The article went on to cite former officers of the Research and Analysis Wing (RAW) or the external intelligence arm of India's External Affairs Ministry, boasting of the secret war they had waged inside Pakistani territory, especially in the eighties, in retaliation against the ISI operations in the India-administered State of Jammu and Kashmir. Among the laudable RAW exploits recalled was a 'low-grade, but steady campaign, of bombings in major Pakistani cities, notably Karachi and Lahore." The recapitulation was done without any mention of the number of civilian lives lost in the process and without much thought for the political and diplomatic impact of the stories of derring-do.
A similar unconcern for reactions and consequences marks the campaign for covert actions. Bharat Karnad of New Delhi's Center for Policy Research, formerly a member of the National Security Advisory Board as well as the Nuclear Doctrine Drafting Group of the government, provides an illustration. In a newspaper article of June 9, he says, "... India will have to do the hard anti-terrorist work by itself. The trouble is: Does the ... government, encouraged by the successful action to finish off Osama, have the guts, gumption, but mostly the will, to rethink its ... attitude, when it comes to doing what any self-respecting country would do when under terrorist threat - bump off those responsible in a major way for terrorist strikes within India?"
Karnad adds, "It is the sort of targeted intelligence operations I have been advocating for over a decade now as the only response rather than uselessly mobilising the field army for war ... Surely, Muridke (a commercial area near Lahore in Pakistan), headquarters of LeT (Lashkar-e-Toiba of anti-India militants), is not all that inaccessible."
Another illustration comes from well-known security analyst and columnist Bahukutumbi Raman, former head of the RAW's counterterrorism division. In an article written on the morrow of Osama killing, he asks Indians not to "indulge in pathetic talk of what the US should do for us," and says, "The dramatic US success was made possible by a dramatic improvement in the US HUMINT (human intelligence) capability and by its spectacular covert action capability. We have neither. Our HUMINT capability is average, but not extraordinary. Our covert action capability has been non-existent since 1997. Let us revamp both - urgently and visibly."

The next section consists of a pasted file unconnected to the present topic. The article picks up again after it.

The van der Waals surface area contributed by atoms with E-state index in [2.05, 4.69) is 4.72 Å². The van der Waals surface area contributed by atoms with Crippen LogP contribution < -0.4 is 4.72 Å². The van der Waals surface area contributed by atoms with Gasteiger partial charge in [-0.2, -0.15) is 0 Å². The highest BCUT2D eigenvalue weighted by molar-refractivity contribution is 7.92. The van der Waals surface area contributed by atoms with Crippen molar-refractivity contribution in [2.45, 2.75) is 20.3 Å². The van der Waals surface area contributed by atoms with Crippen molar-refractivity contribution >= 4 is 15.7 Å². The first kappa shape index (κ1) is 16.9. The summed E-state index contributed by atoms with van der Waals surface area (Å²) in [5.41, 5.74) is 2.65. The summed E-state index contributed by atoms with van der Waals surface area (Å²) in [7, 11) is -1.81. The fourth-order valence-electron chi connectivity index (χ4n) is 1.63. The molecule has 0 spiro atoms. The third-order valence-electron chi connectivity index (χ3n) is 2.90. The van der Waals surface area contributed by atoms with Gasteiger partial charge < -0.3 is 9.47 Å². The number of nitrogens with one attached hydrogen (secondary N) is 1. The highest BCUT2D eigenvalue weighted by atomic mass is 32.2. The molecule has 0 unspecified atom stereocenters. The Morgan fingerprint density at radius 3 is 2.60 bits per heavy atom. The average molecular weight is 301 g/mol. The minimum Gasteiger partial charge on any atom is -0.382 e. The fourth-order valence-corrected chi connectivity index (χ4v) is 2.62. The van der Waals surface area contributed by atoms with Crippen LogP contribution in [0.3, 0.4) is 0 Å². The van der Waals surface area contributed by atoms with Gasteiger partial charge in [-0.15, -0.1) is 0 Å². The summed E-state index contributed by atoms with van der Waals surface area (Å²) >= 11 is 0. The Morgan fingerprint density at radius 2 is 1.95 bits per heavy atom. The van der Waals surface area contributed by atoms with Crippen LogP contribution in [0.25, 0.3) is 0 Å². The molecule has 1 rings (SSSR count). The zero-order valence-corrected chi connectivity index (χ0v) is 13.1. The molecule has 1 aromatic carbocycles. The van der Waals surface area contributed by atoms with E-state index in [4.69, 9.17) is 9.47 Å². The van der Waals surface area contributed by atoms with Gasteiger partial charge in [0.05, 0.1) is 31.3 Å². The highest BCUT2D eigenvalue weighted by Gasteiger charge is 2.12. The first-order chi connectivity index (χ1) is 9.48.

Striking a personal and emotive note, he adds, "I proudly contributed to the building up of India's covert action capability. I proudly headed it for some years till my retirement in August 1994. I cry every day when I see the way it has been wound up for 14 years now and our citizens continue to be slaughtered here, there and everywhere by the jihadi terrorists."
The BJP could not be far behind all those calling for blitzkriegs of the covert kind. In a statement of May 6, senior party leader and former External Affairs Minister Yashwant Sinha proclaimed, "India should reserve the right of surgical strikes and hot pursuit against Pakistan irrespective of the consequences. As and when considered necessary, India should not hesitate to carry out such an attack," He fumed, "India has always been considered a soft state and it is time we shed this image."
We can only hope that sections in the secret establishment of India have not started planning action on these prescriptions for a perilous escalation in the existing strains between South Asia's nuclear-armed neighbors.